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The “Yassify” Meme, Explained

The Mona Lisa with a full face of makeup and Thanos wearing sheer lipgloss. No, this isn’t RuPaul’s Drag Race, this is the internet.

Credit: YassifyBot/Twitter

The Mona Lisa with a full face of makeup, Gollum sporting a smokey eye, Thanos wearing sheer lipgloss. No, this isn’t RuPaul’s Drag Race, this is the internet. 

Over the past month, a new trend has flooded Gay Twitter. The trend in question? Yassification. Equal parts hilarious and disturbing, the “yassification” meme involves using beauty editing software to transform anyone— be that a celebrity, fictional character, or historical figure—into an Instagram baddie. 

The word “yassification” has been trending on social media among LGBTQ+ spaces since 2020. However, it wasn’t until a still from Hereditary‘s Toni Colette was yassified that the meme became widespread. 

Since, no one has been safe from yassification. Timothee Chalamet received a makeover, dawning dark eyeshadow and lip fillers, Joe Biden was transformed into a barbie doll, sporting pink lipstick and blond hair extensions, and Johannes Vermeer’s Girl with the Pearl Earring was transformed into a Kardashian sister. 

The Twitter user @YassifyBot can be credited for the meme’s virality. The account began after a 22-year-old student by the name of Denver Adams fell sick and decided to kill the time by buying a FaceApp Pro subscription. 

Since its launch, the account has racked up over 140,000 followers and counting. It should be noted that @YassifyBot did not invent the trend so much as push it into the mainstream. 

Yass Please! 

It’s easy to understand why the fad has exploded. First, the process of making a yassified meme is simple: you take a face, run it through FaceApp, post, and repeat.

Second, for creatives like Daniel Elliott, a music producer based in Tennessee and the person behind yassifying Will Byers, yassification reminds us to not take our looks too seriously.

“It’s fun for fun’s sake… I think people love the transformation that make-up can provide to a person. There’s something inherently fun, expressive, and liberating about hyper-feminization or hyper-beautification.” 

Credit: Dazed Digital

Rusty Barrett, a linguistics professor from the University of Kentucky credits the meme’s appeal to drag culture. 

“It evokes drag in that drag queens sometimes look plastic and way overdone. Part of it is that it looks good, but it clearly looks fake. That positive view of artifice is something that is common across gay culture.”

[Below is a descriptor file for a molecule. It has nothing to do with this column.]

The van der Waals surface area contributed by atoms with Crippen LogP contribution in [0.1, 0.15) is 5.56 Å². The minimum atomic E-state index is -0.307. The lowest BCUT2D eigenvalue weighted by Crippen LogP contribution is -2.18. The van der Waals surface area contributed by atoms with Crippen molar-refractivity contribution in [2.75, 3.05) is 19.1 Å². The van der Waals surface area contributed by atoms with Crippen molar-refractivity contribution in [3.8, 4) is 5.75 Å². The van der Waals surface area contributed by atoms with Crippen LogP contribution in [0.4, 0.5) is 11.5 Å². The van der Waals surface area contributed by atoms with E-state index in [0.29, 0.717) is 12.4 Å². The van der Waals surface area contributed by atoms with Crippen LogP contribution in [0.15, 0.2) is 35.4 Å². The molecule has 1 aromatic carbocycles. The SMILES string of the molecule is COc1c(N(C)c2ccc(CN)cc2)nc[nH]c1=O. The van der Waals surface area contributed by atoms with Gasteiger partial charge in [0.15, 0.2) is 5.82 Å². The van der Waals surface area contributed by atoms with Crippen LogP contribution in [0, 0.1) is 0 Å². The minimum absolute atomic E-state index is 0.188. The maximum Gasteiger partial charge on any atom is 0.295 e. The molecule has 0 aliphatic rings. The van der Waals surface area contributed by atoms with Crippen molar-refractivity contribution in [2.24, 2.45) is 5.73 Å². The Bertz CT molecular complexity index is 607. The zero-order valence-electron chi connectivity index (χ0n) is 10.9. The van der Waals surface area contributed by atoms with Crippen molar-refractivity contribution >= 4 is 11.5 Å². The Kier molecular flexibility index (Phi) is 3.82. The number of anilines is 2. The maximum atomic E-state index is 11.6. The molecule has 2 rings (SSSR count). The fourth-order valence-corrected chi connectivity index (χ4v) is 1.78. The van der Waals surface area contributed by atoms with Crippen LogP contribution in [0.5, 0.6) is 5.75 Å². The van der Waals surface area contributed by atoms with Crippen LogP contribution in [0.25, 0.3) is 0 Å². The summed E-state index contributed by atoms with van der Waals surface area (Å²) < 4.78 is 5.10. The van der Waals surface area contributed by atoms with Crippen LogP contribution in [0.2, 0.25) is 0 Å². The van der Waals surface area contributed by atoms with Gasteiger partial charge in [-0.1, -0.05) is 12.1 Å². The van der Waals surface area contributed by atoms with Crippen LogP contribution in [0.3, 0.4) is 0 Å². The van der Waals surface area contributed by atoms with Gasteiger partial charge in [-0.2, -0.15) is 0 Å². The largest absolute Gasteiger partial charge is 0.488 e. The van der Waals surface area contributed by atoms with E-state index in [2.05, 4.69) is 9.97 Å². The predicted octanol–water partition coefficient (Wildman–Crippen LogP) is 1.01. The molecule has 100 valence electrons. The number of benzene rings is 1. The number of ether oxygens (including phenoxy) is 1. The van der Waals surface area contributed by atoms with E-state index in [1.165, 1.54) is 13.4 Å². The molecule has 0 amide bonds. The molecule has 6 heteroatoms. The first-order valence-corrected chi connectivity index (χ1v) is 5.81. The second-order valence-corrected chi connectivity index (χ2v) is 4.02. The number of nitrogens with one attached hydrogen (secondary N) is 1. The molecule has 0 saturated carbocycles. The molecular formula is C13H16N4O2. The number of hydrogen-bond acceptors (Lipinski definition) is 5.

Credit: The New York Times

Third, the meme is absurd to the point of satire. 

Back in 2017, Facetune was Apple’s most popular paid app and a 2020 survey showed 71% of people would not post an Instagram selfie unless they edited it beforehand. Influencers and celebrities are no different, as eagle-eyed users expose when celebrities have photoshopped their social posts. 

By 2021, this trend shows the internet’s fatigue against today’s heavily photoshopped culture. 

According to Adams:

“I don’t know if there’s a deeper meaning behind this meme trend, but if I had to theorize it, it would be that it’s kind of making light of how ridiculous this AI technology is, how smart it is, how it’s able to read faces and completely retouch them into something so artificial with a click of a button, within one second. I don’t know if that’s a scary thought, but it makes a joke out of it which I think is funny. I would say that it’s satire.” 

Credit: TeenVogue

Toot or Boot?

Reaching the end of their FaceApp membership, Adams admits feeling regret over making the @Yassifybot Twitter page. 

“I’m not proud of what I created at all. I’m really embarrassed by it.” 

Credit: i-D

Of course, finding a yassified painting of Queen Elizabeth funny isn’t problematic. However, Adams fears the negative consequences of Yassification when not handled responsibly. 

For one, Adams shares a concern over the meme’s ability to perpetuate techno-racism. After all, FaceApp has been notorious for automatically lightening users’ skin tones and pushing Eurocentric beauty standards. Using the app’s beauty filters implies BIPOC are only “yass”-worthy when they’re made to appear more caucasian or racially ambiguous.

In other cases, Adams fears the trend’s sense of mockery may unintentionally lean toward misogyny or disrespect other people’s gender identity. 

I-D explains it best:

“When these [hyper-feminine] ideals are applied to real-life women, non-binary and femme people across the board as expectations or a correction on their gender identity or expression, we do need to think about what messages these images are sending out. “ 

Then there are brands and corporations who may appropriate gay culture for the sake of their own profit by using the meme.

“Amazon is going to be ‘yassifying’ something and doing another stupid thing that steals from queer culture. And it’s my fault because I brought it to this level.”

Credit: i-D

The account is still active as of writing this article; however, Adams plans to eventually delete the account sometime in the near future. For now, amongst the good, the bad, and the ugly, Adams hopes both @YassifyBot and the yassification trend can at least spark conversation. 

Written By

Dharma is a writer and creator based in San Diego.

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